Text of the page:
|Publisher:||Penguin Group USA|
|Publish Date:||Mar 2012|
|Number of Pages:||272|
|Shipping Weight (in pounds):||1.15|
|Product in Inches (L x W x H):||6.0 x 1.2 x 9.1|
David Cohen is a British journalist who has written for The Independent, The Guardian, and British GQ, as well as The New York Times. In 1997, he was the recipient of a hark ness fellowship hosted by Columbia University, which enabled him to write this book. He lives in London with his wife and two daughters.
|Author's Note||p. 9|
|The Bureaucracy of Hate||p. 11|
|Biographies and Restricted Archives||p. 16|
|The Making of a Psychoanalyst||p. 25|
|Freud and Jung: A Battle for Supremacy||p. 51|
|A Treasure Trove of Family Letters||p. 59|
|The Rise of the Nazis||p. 86|
|The Poet and the Analyst||p. 115|
|Freud's Eightieth Birthday||p. 42|
|World History in a Teacup: The Anschluss||p. 155|
|The Worst Day of Freud's Life||p. 168|
|Anton Sauerwald||p. 180|
|Moses and Monotheism||p. 207|
|Last Works, Last Words||p. 221|
|After the War: The Fate of Sauerwald and Others||p. 229|
|The Trials of Anton Sauerwald||p. 234|
|The Secret Bank Accounts||p. 243|
|The Cast List||p. 249|
|The Restricted Files||p. 253|
Freud's 1938 flight from Vienna to London-psychologist Cohen's ostensible topic-was enabled by Anton Sauerwald, an under known Nazi chemist apparently motivated by the sympathy of one educated man for another. While probably bribed, Sauerwald also lent or gave Freud money, assumed risks, and died in relative misery shortly after World War II. But Freud's "escape" occupies only the book's second half. Cohen more significantly focuses on Freud's evolving understanding of his Jewishness, Nazism's ambivalent intellectualism, and tensions among psychoanalysts over the daunting influence of the hands-on father of the discipline.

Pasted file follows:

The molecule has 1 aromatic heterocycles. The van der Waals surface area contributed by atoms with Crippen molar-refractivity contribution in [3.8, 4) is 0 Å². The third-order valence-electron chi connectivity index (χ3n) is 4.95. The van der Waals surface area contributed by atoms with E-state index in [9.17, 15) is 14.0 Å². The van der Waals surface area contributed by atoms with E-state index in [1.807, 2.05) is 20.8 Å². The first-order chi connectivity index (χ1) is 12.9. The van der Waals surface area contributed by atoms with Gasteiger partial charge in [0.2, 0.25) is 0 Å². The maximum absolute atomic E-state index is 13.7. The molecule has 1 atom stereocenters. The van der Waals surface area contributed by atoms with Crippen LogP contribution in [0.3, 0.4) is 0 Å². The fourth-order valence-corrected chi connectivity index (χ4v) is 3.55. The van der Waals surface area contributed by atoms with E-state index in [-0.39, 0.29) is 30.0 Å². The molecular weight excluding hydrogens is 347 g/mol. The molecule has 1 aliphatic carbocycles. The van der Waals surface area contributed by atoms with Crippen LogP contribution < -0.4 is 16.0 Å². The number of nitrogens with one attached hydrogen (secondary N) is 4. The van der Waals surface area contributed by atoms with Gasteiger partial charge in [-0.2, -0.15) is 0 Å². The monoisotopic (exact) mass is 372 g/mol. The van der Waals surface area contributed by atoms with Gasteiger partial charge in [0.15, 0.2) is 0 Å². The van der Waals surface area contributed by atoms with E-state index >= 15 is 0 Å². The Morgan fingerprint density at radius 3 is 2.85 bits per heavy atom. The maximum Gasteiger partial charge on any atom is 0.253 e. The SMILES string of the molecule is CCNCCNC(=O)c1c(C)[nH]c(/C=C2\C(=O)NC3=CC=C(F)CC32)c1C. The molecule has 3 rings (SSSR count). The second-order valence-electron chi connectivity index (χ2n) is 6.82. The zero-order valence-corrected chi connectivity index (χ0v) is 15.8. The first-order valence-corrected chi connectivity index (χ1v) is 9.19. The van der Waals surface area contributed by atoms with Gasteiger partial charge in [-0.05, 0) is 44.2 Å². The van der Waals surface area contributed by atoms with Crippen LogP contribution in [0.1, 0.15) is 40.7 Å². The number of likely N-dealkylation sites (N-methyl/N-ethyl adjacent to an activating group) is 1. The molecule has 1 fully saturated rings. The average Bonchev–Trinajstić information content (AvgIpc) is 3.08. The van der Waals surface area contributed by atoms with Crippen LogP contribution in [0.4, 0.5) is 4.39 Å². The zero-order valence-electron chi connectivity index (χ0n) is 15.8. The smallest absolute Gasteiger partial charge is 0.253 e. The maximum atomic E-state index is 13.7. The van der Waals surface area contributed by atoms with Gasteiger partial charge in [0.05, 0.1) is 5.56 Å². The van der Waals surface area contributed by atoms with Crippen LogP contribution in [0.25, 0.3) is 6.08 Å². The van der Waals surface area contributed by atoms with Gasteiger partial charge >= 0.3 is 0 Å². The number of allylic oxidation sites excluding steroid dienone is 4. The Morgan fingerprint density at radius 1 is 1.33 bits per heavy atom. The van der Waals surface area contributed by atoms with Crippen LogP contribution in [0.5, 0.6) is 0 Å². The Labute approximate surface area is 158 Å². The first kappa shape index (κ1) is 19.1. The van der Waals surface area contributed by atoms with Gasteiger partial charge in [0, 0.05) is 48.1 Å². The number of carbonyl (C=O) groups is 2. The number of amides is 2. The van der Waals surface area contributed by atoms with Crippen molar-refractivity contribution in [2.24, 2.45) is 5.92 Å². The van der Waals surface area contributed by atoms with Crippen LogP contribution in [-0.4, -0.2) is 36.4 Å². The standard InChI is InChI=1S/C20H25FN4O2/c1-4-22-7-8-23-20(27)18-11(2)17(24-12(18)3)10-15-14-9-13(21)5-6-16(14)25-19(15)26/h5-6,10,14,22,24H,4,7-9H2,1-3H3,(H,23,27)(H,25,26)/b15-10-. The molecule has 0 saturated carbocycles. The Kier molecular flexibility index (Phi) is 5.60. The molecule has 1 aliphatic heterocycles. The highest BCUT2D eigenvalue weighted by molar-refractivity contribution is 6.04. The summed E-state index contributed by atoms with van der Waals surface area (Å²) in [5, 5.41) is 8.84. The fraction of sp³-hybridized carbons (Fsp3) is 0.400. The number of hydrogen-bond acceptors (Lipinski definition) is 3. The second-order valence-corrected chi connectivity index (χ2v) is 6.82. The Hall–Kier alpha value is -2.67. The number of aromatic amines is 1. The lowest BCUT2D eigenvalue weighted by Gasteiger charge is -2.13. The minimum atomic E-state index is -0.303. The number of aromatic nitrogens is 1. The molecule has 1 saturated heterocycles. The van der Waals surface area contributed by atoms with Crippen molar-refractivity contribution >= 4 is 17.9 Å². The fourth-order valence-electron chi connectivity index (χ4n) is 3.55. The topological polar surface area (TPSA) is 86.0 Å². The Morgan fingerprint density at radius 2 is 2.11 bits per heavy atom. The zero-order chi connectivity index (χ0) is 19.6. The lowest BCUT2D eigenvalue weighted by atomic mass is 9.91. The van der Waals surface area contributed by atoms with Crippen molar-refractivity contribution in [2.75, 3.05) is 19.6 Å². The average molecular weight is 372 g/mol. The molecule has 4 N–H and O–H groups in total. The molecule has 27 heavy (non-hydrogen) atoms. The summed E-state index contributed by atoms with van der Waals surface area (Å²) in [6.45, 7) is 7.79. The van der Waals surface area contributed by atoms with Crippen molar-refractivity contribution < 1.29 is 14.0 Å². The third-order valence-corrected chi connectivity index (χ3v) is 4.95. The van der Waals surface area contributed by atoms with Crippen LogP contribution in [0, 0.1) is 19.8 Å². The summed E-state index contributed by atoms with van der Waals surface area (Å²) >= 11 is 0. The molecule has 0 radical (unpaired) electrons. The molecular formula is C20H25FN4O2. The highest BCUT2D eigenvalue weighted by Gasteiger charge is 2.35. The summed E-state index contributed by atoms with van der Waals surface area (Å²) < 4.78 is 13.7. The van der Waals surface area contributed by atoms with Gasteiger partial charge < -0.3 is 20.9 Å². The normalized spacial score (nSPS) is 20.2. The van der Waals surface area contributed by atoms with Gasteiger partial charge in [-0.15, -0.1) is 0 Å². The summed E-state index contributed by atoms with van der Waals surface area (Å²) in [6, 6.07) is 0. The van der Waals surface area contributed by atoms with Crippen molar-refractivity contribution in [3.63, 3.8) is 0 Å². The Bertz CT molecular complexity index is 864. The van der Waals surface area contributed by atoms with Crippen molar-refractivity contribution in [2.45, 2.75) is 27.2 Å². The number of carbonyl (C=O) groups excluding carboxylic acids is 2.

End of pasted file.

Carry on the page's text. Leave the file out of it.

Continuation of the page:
Cohen's greatest contributions here are in highlighting aspects of Freud's personal life mostly neglected in Peter Gay's classic 1988 biography, e.g., careless spending, charging fees affordable solely by the super-rich, and depending on wealthy patrons. A nonacademic, Cohen calls out Freud disciple Ernest Jones for his ambition, caution, and inconstancy and is scathing toward Freud acolyte, then rival Carl Jung's selfishness and Nazi complicity.
Verdict: Clearly aimed at scholars, Cohen's scrupulous research will interest historians of interwar intellectual life and Freud's later years. An appendix guides readers to who-is-who in the extended family, for Freud was obsessively loyal and devoted to a set of confusingly numerous relations.
-Scott Silverman, Richmond, IN
(c) Copyright 2012. Library Journals LLC, a wholly owned subsidiary of Media Source, Inc. No redistribution permitted.
The Escape of Sigmund Freud tells of the Nazi raid on Freud's house produced evidence that would have prevented the Freuds from leaving Austria--yet Sauerwald chose to hide this from his superiors. With never-before-seen material, David Cohen reveals the last two years of Freud's life and the fate of Sauerwald, from the arrest of Freud's daughter, Anna, by the Gestapo; the dramatic saga behind the signing of Freud's exit visa and his eventual escape to London via Paris; to how the Freud family would have the chance to save Sauerwald's life as well.
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